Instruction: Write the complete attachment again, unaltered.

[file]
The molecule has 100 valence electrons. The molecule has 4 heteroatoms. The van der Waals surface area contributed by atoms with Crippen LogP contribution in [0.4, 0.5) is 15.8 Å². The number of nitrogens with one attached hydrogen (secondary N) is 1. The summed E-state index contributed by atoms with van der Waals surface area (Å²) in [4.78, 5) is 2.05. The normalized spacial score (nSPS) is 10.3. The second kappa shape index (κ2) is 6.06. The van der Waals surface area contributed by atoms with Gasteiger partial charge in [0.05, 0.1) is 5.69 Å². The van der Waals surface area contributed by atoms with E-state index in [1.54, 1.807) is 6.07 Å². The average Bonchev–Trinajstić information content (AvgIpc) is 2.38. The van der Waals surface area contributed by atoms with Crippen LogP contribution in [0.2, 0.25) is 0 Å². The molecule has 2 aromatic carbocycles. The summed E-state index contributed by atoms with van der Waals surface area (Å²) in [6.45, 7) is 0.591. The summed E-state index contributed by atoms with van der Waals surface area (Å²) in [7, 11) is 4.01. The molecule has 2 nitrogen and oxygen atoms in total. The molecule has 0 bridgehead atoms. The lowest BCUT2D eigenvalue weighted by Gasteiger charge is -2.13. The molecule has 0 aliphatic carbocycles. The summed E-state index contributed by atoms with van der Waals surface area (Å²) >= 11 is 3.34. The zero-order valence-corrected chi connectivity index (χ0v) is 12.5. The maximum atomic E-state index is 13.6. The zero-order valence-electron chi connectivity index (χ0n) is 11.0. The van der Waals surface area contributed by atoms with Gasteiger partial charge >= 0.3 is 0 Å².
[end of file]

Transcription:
The molecule has 100 valence electrons. The molecule has 4 heteroatoms. The van der Waals surface area contributed by atoms with Crippen LogP contribution in [0.4, 0.5) is 15.8 Å². The number of nitrogens with one attached hydrogen (secondary N) is 1. The summed E-state index contributed by atoms with van der Waals surface area (Å²) in [4.78, 5) is 2.05. The normalized spacial score (nSPS) is 10.3. The second kappa shape index (κ2) is 6.06. The van der Waals surface area contributed by atoms with Gasteiger partial charge in [0.05, 0.1) is 5.69 Å². The van der Waals surface area contributed by atoms with E-state index in [1.54, 1.807) is 6.07 Å². The average Bonchev–Trinajstić information content (AvgIpc) is 2.38. The van der Waals surface area contributed by atoms with Crippen LogP contribution in [0.2, 0.25) is 0 Å². The molecule has 2 aromatic carbocycles. The summed E-state index contributed by atoms with van der Waals surface area (Å²) in [6.45, 7) is 0.591. The summed E-state index contributed by atoms with van der Waals surface area (Å²) in [7, 11) is 4.01. The molecule has 2 nitrogen and oxygen atoms in total. The molecule has 0 bridgehead atoms. The lowest BCUT2D eigenvalue weighted by Gasteiger charge is -2.13. The molecule has 0 aliphatic carbocycles. The summed E-state index contributed by atoms with van der Waals surface area (Å²) >= 11 is 3.34. The zero-order valence-corrected chi connectivity index (χ0v) is 12.5. The maximum atomic E-state index is 13.6. The zero-order valence-electron chi connectivity index (χ0n) is 11.0. The van der Waals surface area contributed by atoms with Gasteiger partial charge >= 0.3 is 0 Å².